P.S.: Muscle mass burns almost three times as much energy as fat tissue, even at rest.

How do you know which foods contain how many calories?

The nutrition table on all food packaging shows the calories (kcal) per 100 g and serving. You can also find the amount of nutrients, such as carbohydrates, fat, protein and salt. The nutrition table also shows how high the proportion of calories is in relation to the average daily requirement of 2,000 kcal.

Foods such as meat, nuts, vegetable oils, avocado, butter, high-fat dairy products, dried fruit, fruit juices, pasta, rice, muesli and legumes have a medium to high energy density.

Conversely, fruit, vegetables, lean meat and low-fat dairy products have a lower energy density. They often also contain less fat.

Empty calories are mainly found in sweet drinks, alcohol, desserts, salty snacks and fast food.

You can also find detailed nutritional information on various foods, for example, in the Swiss Food Composition Database (Schweizer Nährwertdatenbank).

To the Swiss Food Composition Database

Save calories with the Helsana Coach app

In the Helsana Coach app, you’ll find exciting content on nutrition, exercise and mindfulness. For example in the “Saving Calories Made Easy” unit, you’ll discover how you can easily cut calories in everyday life – without having to give anything up.

How useful is calorie counting?

Counting calories is useful when you want to get an accurate sense of the energy you’re consuming. This can be important when you start to change your diet or if you feel that you are not gaining or losing weight, even though you think you’re already doing enough to achieve this. Generally, however, you don’t need to make an effort at calorie counting if you eat a balanced diet.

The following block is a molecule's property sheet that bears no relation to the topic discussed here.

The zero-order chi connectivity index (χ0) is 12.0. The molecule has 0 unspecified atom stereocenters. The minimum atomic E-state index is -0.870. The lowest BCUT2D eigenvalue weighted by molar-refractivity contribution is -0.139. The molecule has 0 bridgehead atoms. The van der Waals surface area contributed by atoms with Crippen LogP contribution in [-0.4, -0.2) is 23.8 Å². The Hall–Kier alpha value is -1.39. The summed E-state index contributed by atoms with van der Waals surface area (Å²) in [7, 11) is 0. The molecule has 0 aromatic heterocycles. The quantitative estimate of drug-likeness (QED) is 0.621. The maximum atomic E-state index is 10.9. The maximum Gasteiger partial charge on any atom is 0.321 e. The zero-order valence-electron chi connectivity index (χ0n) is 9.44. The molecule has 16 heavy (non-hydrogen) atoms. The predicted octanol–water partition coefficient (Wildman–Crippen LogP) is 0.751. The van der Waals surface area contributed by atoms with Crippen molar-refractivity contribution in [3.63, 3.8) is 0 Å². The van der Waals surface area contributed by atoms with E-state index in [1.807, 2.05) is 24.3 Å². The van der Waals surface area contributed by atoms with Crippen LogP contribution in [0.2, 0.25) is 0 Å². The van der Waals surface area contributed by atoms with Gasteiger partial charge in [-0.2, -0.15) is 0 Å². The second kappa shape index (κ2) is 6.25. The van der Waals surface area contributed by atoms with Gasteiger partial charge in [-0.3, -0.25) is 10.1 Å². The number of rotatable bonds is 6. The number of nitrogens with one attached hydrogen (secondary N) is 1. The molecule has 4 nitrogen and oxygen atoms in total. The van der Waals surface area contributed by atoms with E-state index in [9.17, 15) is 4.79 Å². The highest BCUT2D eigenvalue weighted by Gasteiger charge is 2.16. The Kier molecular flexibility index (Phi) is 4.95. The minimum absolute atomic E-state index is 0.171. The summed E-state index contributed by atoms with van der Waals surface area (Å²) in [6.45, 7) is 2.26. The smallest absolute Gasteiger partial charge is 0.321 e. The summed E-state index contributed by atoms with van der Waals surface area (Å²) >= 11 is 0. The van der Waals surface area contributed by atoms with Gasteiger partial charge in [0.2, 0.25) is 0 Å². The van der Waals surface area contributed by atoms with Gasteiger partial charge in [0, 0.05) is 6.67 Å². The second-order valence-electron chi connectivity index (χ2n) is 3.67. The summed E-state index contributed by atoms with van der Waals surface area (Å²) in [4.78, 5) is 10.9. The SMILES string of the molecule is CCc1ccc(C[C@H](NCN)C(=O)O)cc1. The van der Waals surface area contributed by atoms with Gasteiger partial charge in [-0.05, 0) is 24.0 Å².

Tips for a balanced diet

Counting calories comes with several challenges:

  • Calorie counting is time-consuming. You need to weigh all the quantities to calculate the exact calorie count. However, this isn’t possible if you’re eating out.
  • If you want to count calories, you’ll need to know exactly how much you consume. This is often over-estimated. Even fitness trackers only provide approximate information on this.
  • The amount of calories says nothing about how many valuable nutrients a food provides. Or how long it fills you up for. That's why it makes more sense to pay attention to quality, not quantity.

Calorie counting can also lead to compulsive eating, or in the worst case, to an eating disorder. The joy in eating is diminished because the focus is only on the number of calories. Individual foods are quickly judged as bad or even forbidden. This is not good for either physical or mental well-being. It is therefore better to eat intuitively. In other words, listen more to your body’s own feelings of hunger and fullness. And pay attention to what your body needs or what you feel like eating.

Read more